Abstract: FR-PO013

Acute Spontaneous Bilateral Renal Vein Thrombosis in a Healthy Young Woman

Session Information

Category: Nephrology Education

  • 1302 Fellows and Residents Case Reports


  • Zaw, Yuzana K, Mayo Clinic, Chandler, Arizona, United States
  • Keddis, Mira T., Mayo Clinic, Chandler, Arizona, United States

Acute spontaneous bilateral renal vein thrombosis in native kidneys is extremely rare. We report the first case of acute spontaneous bilateral renal vein thrombosis in a healthy young woman.


Case Description:
A 26 year old Caucasian female non-smoker presented to Mayo Clinic with a chief complaint of 24hr history of acute left flank pain. She has asthma,dyslipidemia and polycystic ovarian syndrome for which she was on oral contraceptives, Azurette for 9 years and then switched to Ashlyna 4 months ago. She experienced dyspnea two weeks before which was initially attributed to her underlying asthma.
CT scan of abdomen and pelvis showed acute bilateral renal vein thrombosis with extension of thrombus to involve a long segment of IVC with associated segmental ischemia to lower pole of right kidney. CT chest showed bilateral acute pulmonary emboli. She had transient microscopic hematuria, low grade proteinuria (2grams) and acute kidney injury with serum creatinine of 1.3 mg/dL from baseline 1 mg/dL.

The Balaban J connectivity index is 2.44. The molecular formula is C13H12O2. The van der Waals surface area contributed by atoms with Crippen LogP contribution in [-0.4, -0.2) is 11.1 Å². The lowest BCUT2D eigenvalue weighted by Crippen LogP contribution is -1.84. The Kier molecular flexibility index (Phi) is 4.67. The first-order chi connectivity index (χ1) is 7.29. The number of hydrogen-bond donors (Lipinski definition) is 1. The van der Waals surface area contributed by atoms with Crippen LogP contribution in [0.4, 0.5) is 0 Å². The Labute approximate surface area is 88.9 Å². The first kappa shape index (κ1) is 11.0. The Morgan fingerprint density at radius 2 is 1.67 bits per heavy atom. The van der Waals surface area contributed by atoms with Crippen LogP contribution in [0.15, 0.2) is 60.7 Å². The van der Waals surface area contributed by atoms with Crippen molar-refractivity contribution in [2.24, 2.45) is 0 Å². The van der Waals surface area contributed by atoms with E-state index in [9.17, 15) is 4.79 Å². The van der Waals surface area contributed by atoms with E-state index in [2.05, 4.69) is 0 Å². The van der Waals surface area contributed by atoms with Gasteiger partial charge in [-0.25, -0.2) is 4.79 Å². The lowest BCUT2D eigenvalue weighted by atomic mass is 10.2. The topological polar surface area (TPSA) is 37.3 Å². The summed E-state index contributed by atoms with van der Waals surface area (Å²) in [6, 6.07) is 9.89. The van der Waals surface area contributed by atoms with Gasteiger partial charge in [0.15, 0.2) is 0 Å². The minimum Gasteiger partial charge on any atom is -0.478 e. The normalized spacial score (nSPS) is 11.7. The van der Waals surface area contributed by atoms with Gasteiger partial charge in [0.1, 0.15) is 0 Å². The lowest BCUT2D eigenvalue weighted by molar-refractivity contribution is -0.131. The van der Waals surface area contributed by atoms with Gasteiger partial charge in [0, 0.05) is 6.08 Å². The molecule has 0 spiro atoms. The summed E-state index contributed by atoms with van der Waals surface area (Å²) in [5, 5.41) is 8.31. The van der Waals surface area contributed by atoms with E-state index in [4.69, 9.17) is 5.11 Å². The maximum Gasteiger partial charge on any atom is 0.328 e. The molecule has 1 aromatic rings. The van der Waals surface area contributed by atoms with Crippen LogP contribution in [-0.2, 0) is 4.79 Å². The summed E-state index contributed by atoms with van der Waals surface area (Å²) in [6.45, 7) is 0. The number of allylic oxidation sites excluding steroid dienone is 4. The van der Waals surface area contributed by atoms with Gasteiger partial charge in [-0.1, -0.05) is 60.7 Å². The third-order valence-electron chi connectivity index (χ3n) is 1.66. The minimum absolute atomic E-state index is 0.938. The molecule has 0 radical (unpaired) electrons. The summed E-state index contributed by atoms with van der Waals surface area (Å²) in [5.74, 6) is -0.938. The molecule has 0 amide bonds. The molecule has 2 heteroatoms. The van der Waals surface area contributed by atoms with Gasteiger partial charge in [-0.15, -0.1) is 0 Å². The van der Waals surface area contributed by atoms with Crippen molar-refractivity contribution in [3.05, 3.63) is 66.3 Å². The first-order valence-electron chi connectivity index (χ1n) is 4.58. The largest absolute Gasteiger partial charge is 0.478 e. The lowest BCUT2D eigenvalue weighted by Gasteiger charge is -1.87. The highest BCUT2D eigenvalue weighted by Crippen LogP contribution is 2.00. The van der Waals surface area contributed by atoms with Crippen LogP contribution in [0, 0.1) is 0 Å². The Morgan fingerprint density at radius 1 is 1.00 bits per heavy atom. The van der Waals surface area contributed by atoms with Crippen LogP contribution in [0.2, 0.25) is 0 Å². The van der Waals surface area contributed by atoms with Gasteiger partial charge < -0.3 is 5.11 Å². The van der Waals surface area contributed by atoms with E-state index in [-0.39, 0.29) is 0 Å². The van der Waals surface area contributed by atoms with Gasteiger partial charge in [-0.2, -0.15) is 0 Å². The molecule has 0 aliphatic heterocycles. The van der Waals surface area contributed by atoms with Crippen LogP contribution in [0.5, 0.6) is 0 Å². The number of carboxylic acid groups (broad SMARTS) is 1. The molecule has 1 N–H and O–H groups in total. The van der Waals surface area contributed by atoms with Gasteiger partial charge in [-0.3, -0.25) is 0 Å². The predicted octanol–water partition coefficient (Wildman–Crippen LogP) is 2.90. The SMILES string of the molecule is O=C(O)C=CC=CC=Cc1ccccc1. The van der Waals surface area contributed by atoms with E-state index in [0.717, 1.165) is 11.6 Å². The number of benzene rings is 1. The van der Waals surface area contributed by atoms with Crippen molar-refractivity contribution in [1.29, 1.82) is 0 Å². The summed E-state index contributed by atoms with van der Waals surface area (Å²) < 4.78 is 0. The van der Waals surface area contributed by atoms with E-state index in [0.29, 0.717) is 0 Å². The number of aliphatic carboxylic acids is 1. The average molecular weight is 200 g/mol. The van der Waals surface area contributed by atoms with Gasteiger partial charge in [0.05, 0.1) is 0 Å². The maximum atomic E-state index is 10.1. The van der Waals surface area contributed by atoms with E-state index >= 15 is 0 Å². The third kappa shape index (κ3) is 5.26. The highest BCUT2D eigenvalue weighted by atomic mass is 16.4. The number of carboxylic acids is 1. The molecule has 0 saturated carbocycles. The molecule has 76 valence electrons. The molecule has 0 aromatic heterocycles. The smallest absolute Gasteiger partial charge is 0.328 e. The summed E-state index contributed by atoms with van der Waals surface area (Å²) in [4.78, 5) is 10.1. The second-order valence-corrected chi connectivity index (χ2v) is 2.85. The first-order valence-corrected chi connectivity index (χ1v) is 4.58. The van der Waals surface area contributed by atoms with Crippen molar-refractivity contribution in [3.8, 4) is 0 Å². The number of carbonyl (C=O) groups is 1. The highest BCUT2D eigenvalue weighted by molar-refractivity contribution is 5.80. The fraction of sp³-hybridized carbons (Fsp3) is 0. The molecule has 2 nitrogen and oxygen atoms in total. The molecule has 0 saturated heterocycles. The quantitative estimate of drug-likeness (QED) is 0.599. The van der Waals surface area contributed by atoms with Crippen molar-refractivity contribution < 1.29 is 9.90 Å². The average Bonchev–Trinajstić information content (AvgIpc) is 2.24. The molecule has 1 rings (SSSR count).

She was initiated on intravenous Heparin drip and transitioned to Apixaban therapy. Hypercoagulable workup was negative. She had Minera intrauterine contraceptive device placed during admission and she was advised not to use estrogen containing contraception or supplements in the future due to her history of massive thrombosis while taking oral contraceptives.


We report the first case of spontaneous bilateral renal vein thrombosis (RVT) and acute bilateral pulmonary emboli in an otherwise healthy young woman with long term contraceptive use. This case illustrates the importance of high clinical suspicion for RVT in the differential diagnosis of acute flank pain particularly, in patients with oral contraceptive use. Early recognition and prompt treatment is the corner stone of management.